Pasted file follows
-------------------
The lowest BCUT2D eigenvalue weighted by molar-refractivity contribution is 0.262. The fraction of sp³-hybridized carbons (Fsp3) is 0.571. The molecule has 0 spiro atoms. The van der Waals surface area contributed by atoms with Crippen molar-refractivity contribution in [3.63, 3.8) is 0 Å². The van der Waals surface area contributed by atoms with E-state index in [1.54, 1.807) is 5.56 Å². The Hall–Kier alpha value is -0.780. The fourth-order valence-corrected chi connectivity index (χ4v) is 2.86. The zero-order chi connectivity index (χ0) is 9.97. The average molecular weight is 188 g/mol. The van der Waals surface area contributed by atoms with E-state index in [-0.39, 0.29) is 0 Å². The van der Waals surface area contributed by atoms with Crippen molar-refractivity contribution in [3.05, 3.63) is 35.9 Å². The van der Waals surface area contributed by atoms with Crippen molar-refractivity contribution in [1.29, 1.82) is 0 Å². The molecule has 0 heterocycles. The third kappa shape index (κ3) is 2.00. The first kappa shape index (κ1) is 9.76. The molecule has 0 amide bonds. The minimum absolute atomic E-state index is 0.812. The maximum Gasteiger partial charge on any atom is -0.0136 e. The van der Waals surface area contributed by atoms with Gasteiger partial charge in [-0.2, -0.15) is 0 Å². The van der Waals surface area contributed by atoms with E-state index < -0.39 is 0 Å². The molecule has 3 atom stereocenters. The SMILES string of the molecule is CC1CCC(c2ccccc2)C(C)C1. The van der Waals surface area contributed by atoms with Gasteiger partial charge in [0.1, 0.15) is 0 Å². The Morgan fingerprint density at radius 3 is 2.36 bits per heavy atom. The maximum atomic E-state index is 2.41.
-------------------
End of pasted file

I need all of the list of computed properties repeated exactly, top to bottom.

The lowest BCUT2D eigenvalue weighted by molar-refractivity contribution is 0.262. The fraction of sp³-hybridized carbons (Fsp3) is 0.571. The molecule has 0 spiro atoms. The van der Waals surface area contributed by atoms with Crippen molar-refractivity contribution in [3.63, 3.8) is 0 Å². The van der Waals surface area contributed by atoms with E-state index in [1.54, 1.807) is 5.56 Å². The Hall–Kier alpha value is -0.780. The fourth-order valence-corrected chi connectivity index (χ4v) is 2.86. The zero-order chi connectivity index (χ0) is 9.97. The average molecular weight is 188 g/mol. The van der Waals surface area contributed by atoms with E-state index in [-0.39, 0.29) is 0 Å². The van der Waals surface area contributed by atoms with Crippen molar-refractivity contribution in [3.05, 3.63) is 35.9 Å². The van der Waals surface area contributed by atoms with Crippen molar-refractivity contribution in [1.29, 1.82) is 0 Å². The molecule has 0 heterocycles. The third kappa shape index (κ3) is 2.00. The first kappa shape index (κ1) is 9.76. The molecule has 0 amide bonds. The minimum absolute atomic E-state index is 0.812. The maximum Gasteiger partial charge on any atom is -0.0136 e. The van der Waals surface area contributed by atoms with Gasteiger partial charge in [-0.2, -0.15) is 0 Å². The van der Waals surface area contributed by atoms with E-state index < -0.39 is 0 Å². The molecule has 3 atom stereocenters. The SMILES string of the molecule is CC1CCC(c2ccccc2)C(C)C1. The van der Waals surface area contributed by atoms with Gasteiger partial charge in [0.1, 0.15) is 0 Å². The Morgan fingerprint density at radius 3 is 2.36 bits per heavy atom. The maximum atomic E-state index is 2.41.